The House this week is expected to vote to cut one of the two cost-of-living rises that automatically go to federal and military retirees each year.
Retirees now have their pensions linked to the cost-of-living, as measured by the Consumer Price Index. Adjustments ar made twice annually-March and September-to keep them roughly current with inflation.
The House Budget Committee has proposed that the living cost adjustment be changed back to a single raise-July of each year-similar to the system used for Social Security beneficiaries.
Retirees' groups and federal and postal unions are fighting the single annuity adjustment idea. But it appears to be a lost cause. The only significant congressional support for retaining the generous March and September adjustments comes from Washington area members. They represent the nation's largest concentration of employes and retirees and a big bloc of active and retired military personnel. (There are about 70,000 civilian retirees living in the Washington area.)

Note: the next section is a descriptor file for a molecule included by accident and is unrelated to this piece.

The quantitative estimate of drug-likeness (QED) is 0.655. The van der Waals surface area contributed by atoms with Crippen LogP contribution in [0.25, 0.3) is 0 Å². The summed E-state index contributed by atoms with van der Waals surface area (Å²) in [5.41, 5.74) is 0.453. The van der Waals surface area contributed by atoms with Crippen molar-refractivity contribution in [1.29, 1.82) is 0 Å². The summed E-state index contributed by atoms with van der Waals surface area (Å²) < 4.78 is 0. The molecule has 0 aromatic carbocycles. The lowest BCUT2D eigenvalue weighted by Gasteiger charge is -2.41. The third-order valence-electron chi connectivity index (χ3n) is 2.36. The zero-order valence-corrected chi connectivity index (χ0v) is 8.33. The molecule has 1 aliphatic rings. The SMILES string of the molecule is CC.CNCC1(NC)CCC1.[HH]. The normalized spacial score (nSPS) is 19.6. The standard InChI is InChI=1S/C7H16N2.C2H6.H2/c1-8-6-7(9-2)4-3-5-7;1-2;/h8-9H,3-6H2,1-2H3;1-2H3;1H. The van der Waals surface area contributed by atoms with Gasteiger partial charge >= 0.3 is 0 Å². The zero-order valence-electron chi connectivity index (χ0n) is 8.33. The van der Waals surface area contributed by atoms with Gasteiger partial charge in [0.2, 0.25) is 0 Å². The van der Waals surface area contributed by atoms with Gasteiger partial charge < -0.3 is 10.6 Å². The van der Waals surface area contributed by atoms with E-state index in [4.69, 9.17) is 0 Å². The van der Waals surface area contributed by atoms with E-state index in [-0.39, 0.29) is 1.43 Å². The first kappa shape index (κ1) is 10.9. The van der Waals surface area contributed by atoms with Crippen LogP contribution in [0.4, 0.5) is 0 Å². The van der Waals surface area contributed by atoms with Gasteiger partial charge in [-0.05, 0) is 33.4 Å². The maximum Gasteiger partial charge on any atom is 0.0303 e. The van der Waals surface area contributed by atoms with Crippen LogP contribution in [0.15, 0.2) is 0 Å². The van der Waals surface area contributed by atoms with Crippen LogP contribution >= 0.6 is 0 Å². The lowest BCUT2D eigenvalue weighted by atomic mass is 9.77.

The budget committee argument is that federal retirees are treated as a favored group with two raises a year. The effect of double raises, the committee says, is to compound the raises retirees get. Most private pensions plans give workers raises annually, and not for the full amount of the cost of living, the budget committee says.
Government retirees say that the program is being sold incorrectly as inflation-fighting. The missed point, they say, is that their pensions go up because of inflation and do not trigger higher living costs. They see this as a another broken premises by Congress, which has been gradually de-liberalizing the federal pension adjustment program in recent years.